Surfing the wave

VT Tyndall Global Select Fund

Surfing the wave.

In a world when inflation was rising, attention was paid to the year-on-year numbers as even if inflation should increase further - the lapping effects meant that the headline rates should begin to fall. The period over 2022/23 has seen an inflation wave that has felt like a tsunami. However, inflation moves in waves and although Patrick Swayze sought the “50-Year Storm” wave in the film Point Break, the down slope of the largest wave in 40-Years might be deemed an acceptable ride also.

The question now turns to whether inflation continues to fall, stabilise or we see a 1970’s type double wave. For the US, the period of easy year-on-year comparisons is over, and thus for the true change in inflation to continue to be negative, the headline rate would need to decline significantly from here.

Fortunately shelter (yellow in the chart below), the largest component of CPI, is starting to abate, and the more real-time surveys of shelter costs suggest that this will continue in the coming months. Thus headline inflation may go some way to offsetting these comparisons, fending off the risk of a 1970’s type double wave. There are, however, signs that the tailwind from commodities is showing signs of stabilising and the comparisons start to become less favourable.

To those expecting US inflation to fall significantly from its current rates, the numbers are stacked against this happening, and the picture gets even harder in 2024, thus we expect that true level of inflation is likely to remain higher for longer. As for the direction of US interest rates, which the Federal reserve continues to adopt a ‘data dependent’ mantra and continues to rule out cuts any time in the near term, we believe that less focus will be on the inflation numbers, and more on unemployment, which is likely to lead to pressure on the Federal Reserve to reverse some of the dampening effect of their measures to date.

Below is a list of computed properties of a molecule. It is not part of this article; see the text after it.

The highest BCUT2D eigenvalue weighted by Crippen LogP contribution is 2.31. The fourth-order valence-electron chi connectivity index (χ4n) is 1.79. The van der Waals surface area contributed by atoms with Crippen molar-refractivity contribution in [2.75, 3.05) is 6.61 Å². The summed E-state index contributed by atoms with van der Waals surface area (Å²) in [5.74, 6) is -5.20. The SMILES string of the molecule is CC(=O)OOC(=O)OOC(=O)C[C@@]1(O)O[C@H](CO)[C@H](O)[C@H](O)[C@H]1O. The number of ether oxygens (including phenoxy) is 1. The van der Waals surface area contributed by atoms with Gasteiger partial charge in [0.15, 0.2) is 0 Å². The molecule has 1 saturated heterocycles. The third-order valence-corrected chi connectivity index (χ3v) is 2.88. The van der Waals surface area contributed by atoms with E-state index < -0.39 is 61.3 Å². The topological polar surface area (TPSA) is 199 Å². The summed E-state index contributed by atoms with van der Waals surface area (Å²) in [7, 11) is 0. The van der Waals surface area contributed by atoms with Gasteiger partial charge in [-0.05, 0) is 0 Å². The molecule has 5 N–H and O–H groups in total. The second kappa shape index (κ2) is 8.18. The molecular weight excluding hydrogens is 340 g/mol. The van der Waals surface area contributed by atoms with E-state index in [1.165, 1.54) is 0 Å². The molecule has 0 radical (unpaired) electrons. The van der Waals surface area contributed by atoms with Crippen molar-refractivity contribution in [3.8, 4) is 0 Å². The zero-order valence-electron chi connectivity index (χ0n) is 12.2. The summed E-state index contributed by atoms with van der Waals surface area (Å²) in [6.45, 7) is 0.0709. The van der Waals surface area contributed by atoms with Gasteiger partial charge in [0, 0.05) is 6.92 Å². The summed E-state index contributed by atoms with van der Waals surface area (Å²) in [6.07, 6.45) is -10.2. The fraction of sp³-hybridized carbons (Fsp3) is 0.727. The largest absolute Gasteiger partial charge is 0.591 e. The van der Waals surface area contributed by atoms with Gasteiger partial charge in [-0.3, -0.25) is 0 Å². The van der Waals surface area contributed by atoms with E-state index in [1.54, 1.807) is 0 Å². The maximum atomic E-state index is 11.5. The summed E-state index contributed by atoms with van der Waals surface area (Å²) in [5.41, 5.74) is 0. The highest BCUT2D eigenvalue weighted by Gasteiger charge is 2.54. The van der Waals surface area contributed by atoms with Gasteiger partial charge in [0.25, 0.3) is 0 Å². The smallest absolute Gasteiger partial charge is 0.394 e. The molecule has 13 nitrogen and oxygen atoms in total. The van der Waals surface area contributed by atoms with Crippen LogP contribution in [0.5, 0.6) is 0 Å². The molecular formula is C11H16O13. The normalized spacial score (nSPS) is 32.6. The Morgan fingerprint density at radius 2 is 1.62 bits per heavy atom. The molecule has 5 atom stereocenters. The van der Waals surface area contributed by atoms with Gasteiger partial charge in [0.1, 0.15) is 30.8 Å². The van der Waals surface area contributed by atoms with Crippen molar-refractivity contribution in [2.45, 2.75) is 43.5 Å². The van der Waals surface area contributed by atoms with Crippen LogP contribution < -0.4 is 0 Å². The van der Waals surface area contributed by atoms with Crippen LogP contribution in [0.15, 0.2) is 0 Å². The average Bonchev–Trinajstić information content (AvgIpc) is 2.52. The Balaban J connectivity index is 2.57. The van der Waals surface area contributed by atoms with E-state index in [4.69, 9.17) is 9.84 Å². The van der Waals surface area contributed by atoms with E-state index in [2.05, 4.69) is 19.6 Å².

Turning to Europe, the picture looks similar to that of the US, only with a delayed effect. The period of harder comparisons does not come into play until the back end of the year. However with the energy tailwind starting to dissipate, the likelihood of the ECB managing to get CPI in the region back within its target range looks less likely and European inflation may well stabilise at a higher level than that on the other side of the Atlantic.

Although UK inflation is falling fast from February’s level, the headline rate remains significantly higher than that of the US and the Eurozone and June was the first month where the true rate of inflation turned negative. We have however seen the first month of a true decline in inflation. If the Bank of England’s estimates are correct, which recent history would caution against, Inflation is expected to be at 5% by the year-end, conveniently below the threshold set by the Prime Minister by when he promised to cut inflation in half.

The world needs to adapt to higher rates and inflation becoming more cyclical than the what the era of zero-rates led many to believe was normal. We believe that in the long run it is healthy for the world to return to normalised interest rates and the ups and downs of inflation, however, the period of adjustment may not as plain sailing (or even surfing) that many hope for.

10th August 2023
Read time : 4  mins

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Data source (unless otherwise stated): Bloomberg
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